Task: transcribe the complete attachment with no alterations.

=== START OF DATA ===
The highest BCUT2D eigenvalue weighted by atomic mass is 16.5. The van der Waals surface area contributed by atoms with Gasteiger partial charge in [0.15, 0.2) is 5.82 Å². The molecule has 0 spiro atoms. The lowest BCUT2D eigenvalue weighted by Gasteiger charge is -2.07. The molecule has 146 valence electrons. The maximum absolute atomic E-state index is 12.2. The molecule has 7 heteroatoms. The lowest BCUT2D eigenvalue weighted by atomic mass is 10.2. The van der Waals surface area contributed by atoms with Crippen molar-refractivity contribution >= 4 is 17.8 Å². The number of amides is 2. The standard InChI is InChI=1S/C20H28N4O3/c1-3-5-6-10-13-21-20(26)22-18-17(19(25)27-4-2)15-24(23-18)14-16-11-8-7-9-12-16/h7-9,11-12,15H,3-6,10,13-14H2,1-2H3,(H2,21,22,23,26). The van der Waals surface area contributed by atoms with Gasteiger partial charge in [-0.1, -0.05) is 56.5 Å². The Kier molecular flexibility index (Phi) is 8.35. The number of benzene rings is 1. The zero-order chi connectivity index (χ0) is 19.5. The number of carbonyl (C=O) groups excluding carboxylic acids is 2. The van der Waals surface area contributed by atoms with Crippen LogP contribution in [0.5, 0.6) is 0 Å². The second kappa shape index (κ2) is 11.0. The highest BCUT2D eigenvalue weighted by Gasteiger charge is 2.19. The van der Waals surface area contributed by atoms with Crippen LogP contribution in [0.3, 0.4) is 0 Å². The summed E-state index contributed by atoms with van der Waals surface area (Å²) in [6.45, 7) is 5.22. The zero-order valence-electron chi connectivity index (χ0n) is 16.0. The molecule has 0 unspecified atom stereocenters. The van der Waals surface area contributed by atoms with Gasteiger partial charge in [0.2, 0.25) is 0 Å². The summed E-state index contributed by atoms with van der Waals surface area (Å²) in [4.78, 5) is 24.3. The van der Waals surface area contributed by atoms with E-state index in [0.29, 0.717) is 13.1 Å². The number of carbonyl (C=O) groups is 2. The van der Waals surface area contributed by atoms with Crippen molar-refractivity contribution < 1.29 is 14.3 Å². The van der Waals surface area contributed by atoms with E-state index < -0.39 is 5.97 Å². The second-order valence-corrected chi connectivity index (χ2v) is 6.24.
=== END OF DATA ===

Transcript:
The highest BCUT2D eigenvalue weighted by atomic mass is 16.5. The van der Waals surface area contributed by atoms with Gasteiger partial charge in [0.15, 0.2) is 5.82 Å². The molecule has 0 spiro atoms. The lowest BCUT2D eigenvalue weighted by Gasteiger charge is -2.07. The molecule has 146 valence electrons. The maximum absolute atomic E-state index is 12.2. The molecule has 7 heteroatoms. The lowest BCUT2D eigenvalue weighted by atomic mass is 10.2. The van der Waals surface area contributed by atoms with Crippen molar-refractivity contribution >= 4 is 17.8 Å². The number of amides is 2. The standard InChI is InChI=1S/C20H28N4O3/c1-3-5-6-10-13-21-20(26)22-18-17(19(25)27-4-2)15-24(23-18)14-16-11-8-7-9-12-16/h7-9,11-12,15H,3-6,10,13-14H2,1-2H3,(H2,21,22,23,26). The van der Waals surface area contributed by atoms with Gasteiger partial charge in [-0.1, -0.05) is 56.5 Å². The Kier molecular flexibility index (Phi) is 8.35. The number of benzene rings is 1. The zero-order chi connectivity index (χ0) is 19.5. The number of carbonyl (C=O) groups excluding carboxylic acids is 2. The van der Waals surface area contributed by atoms with Crippen LogP contribution in [0.5, 0.6) is 0 Å². The second kappa shape index (κ2) is 11.0. The highest BCUT2D eigenvalue weighted by Gasteiger charge is 2.19. The van der Waals surface area contributed by atoms with Crippen LogP contribution in [0.3, 0.4) is 0 Å². The summed E-state index contributed by atoms with van der Waals surface area (Å²) in [6.45, 7) is 5.22. The zero-order valence-electron chi connectivity index (χ0n) is 16.0. The molecule has 0 unspecified atom stereocenters. The van der Waals surface area contributed by atoms with Gasteiger partial charge in [0.2, 0.25) is 0 Å². The summed E-state index contributed by atoms with van der Waals surface area (Å²) in [4.78, 5) is 24.3. The van der Waals surface area contributed by atoms with E-state index in [0.29, 0.717) is 13.1 Å². The number of carbonyl (C=O) groups is 2. The van der Waals surface area contributed by atoms with Crippen molar-refractivity contribution < 1.29 is 14.3 Å². The van der Waals surface area contributed by atoms with E-state index < -0.39 is 5.97 Å². The second-order valence-corrected chi connectivity index (χ2v) is 6.24.